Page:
Terrain and Weather
The region is comprised mostly of flatlands and steppe with some low mountains; Lombardy pines, eucalyptus and ombu trees, a species that grows only here. The Pampas, or "open country" in the Quechuan language, are synonymous with Argentina, and once stretched through the middle of Argentina, and into Uruguay and southern Brazil. The influx of populations put this land to productive use, cultivating its fertile soil, well-suited to raising livestock and agriculture. By the twenties, the region's economic success had spawned a new international expression, "Rich like an Argentine." Today, the pampas cover just 25% of Argentina, yet are still home to some sixty grassland bird species and a wide range of other birds and wildlife. Weather in the pampas is temperate, ranging from humid in the northwest to dry elsewhere. Summers are hot and winters mild with some rain, so there is no real off-season for Argentina tours in the region.
The region has been inhabited for tens of thousands of years. The Querandies lived in the area when the Spanish arrived. The tribe's culture and most of its members were obliterated in the take-over. Today 97 to 99 percent of Argentina's population is non-indigenous.
There is only one national park to visit when you travel to Argentina in this region. It is Lihue Calel, that protects the disappearing pampas. There are, however, many other relaxing destinations here for those on Argentina tours who are seeking to escape the urban bustle. A study in tranquility, just outside Buenos Aires lie the picturesque waterways and the delta towns of the Parana, a popular weekend spot for those looking to see the stilt-houses of Tigre, shop the crafts fair of the Puerto de Frutos, or find a picturesque backdrop for bicycling or kayaking. Heading southwest in Buenos Aires Province, the grassland monotony is finally broken by the rugged hills of Sierra de La Ventana, Sierra de Tandil and Cerro Tres Picos to the delight of hiking, mountain biking and horseback riding enthusiasts.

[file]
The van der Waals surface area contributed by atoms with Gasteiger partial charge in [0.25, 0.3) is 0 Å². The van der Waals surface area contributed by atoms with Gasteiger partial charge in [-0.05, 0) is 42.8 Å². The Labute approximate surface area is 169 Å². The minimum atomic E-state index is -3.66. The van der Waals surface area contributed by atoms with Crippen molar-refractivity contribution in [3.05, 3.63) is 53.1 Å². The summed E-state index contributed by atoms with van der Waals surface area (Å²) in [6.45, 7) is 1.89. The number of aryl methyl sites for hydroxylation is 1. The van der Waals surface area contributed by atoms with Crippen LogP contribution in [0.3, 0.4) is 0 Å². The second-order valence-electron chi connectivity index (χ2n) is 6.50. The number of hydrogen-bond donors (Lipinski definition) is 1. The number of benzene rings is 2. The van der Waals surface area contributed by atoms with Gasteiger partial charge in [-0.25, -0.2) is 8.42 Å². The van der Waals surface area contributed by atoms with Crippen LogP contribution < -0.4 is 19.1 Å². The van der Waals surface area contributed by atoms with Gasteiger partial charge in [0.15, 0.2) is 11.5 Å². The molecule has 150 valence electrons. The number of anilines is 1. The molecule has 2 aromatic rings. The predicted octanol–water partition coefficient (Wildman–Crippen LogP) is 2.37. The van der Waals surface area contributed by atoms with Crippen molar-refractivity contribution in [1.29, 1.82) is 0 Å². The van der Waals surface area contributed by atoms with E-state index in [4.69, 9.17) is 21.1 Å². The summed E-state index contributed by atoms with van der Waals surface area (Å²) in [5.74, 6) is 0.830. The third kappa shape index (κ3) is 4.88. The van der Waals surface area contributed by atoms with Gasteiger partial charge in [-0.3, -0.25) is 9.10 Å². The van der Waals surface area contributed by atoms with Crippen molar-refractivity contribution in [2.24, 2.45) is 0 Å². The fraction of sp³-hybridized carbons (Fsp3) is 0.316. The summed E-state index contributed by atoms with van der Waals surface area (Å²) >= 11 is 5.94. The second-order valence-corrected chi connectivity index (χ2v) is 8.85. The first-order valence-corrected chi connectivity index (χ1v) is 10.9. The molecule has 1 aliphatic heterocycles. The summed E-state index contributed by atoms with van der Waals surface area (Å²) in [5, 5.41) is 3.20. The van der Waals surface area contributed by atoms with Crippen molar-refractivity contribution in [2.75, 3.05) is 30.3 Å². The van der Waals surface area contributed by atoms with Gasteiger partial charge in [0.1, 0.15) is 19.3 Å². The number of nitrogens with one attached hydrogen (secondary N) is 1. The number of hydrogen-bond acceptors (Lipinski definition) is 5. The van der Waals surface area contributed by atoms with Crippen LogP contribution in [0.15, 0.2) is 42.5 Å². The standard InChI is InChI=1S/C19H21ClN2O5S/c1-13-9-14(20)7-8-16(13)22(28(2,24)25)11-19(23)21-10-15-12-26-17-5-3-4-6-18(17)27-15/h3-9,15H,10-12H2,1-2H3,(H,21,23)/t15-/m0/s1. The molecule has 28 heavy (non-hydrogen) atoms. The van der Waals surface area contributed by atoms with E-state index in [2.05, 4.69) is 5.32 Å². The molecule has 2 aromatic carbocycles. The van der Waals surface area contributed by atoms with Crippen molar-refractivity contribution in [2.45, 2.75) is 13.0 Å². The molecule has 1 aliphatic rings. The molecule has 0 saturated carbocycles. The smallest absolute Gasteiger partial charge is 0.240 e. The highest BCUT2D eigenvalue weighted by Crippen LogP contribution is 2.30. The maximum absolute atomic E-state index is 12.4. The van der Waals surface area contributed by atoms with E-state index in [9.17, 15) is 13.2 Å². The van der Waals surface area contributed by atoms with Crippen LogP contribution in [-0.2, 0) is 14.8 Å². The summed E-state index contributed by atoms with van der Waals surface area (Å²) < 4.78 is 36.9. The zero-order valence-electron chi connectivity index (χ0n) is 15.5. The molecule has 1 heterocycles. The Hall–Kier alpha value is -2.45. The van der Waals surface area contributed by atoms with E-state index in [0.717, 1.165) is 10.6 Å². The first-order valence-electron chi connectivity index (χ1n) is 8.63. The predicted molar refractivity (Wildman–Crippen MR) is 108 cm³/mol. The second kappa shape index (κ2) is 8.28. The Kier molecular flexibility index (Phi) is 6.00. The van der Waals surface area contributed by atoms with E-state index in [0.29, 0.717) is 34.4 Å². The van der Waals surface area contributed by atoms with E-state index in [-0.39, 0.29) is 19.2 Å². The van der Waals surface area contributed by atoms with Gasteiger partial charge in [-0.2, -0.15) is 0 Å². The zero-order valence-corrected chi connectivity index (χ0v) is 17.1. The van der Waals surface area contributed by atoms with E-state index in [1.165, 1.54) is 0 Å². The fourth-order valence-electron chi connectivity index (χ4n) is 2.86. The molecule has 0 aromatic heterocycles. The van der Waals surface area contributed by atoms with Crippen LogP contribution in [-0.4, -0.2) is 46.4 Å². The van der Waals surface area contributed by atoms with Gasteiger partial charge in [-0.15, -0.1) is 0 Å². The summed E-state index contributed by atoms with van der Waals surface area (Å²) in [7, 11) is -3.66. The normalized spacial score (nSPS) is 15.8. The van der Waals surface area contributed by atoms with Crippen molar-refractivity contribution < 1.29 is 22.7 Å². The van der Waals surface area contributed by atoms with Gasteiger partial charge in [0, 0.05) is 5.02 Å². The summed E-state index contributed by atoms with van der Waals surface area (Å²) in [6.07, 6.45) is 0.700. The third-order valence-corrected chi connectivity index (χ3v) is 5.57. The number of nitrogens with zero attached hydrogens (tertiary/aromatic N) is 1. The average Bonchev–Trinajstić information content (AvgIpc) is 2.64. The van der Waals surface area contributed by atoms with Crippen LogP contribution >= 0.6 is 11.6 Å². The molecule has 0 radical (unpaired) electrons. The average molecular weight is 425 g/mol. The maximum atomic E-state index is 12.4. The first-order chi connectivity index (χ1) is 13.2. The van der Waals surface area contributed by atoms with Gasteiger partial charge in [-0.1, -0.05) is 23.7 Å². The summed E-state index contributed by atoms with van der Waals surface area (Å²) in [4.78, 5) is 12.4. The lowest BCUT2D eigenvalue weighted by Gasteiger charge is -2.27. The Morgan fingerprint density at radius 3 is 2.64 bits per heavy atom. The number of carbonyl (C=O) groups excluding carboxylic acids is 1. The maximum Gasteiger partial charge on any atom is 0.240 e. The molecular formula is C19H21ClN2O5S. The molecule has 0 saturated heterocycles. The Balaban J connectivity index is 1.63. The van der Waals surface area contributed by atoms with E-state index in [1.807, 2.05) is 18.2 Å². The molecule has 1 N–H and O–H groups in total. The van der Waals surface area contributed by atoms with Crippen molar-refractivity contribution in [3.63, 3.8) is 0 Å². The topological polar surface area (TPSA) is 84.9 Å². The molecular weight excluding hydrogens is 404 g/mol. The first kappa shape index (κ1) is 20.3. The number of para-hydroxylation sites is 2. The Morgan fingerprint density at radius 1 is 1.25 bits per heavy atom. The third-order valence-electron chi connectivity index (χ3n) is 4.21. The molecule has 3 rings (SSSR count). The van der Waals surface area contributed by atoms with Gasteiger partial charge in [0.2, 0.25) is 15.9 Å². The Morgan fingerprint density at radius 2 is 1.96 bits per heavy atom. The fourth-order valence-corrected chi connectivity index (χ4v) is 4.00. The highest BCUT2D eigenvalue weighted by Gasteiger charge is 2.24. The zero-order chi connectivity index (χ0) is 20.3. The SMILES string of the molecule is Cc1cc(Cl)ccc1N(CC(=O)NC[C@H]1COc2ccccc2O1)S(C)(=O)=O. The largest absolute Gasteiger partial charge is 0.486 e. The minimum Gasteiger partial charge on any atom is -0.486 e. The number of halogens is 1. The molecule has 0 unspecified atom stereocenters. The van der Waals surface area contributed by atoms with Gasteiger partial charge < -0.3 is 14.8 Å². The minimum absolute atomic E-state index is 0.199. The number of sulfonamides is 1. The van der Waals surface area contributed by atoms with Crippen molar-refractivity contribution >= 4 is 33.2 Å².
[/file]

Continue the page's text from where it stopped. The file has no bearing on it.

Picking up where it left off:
Southern Explorations offers two trip extensions to its Argentina tours in the Parana delta area, a five-hour Bicycle Tour - Tigre and San Isidro and a half-day Kayaking in Buenos Aires tour.
On the outskirts of the capital and scattered throughout the region are the historic estancias where cattle and sheep were (or still are) raised. Many of these picturesque ranches, such as La Isolina and Cerro de la Cruz, have been turned into comfortable lodgings where travelers on Argentina tours may experience the ultimate barbecue and be entertained by the cowboy talents of the gauchos. The estancias of La Plata, Lujan and San Antonio de Arca are close enough to the capital for day-trips, but an overnight is recommended to extend the gaucho experience. Those interested in art and culture, will find much to do in La Plata.
The Beach Resorts
A welcome respite from the capital's stifling summers, seaside resorts dot the Atlantic coast south of Buenos Aires, the largest of which is the affordable but crowded Mar del Plata. Others include lush pedestrian-friendly Villa Gesell, the exclusive enclave of Pinamar where the beautiful people go on their Argentina tours, Miramar and Necochea. This is where most Argentines go to surf.
The dance and legend of tango permeate the capital city. In the milonga ballrooms, stages and studios scattered all over town, tango may be danced, watched or learned at practically any hour of the day and day of the week. Professional tango shows abound, and street dancers enliven the shopping areas frequented by travelers on Argentina tours.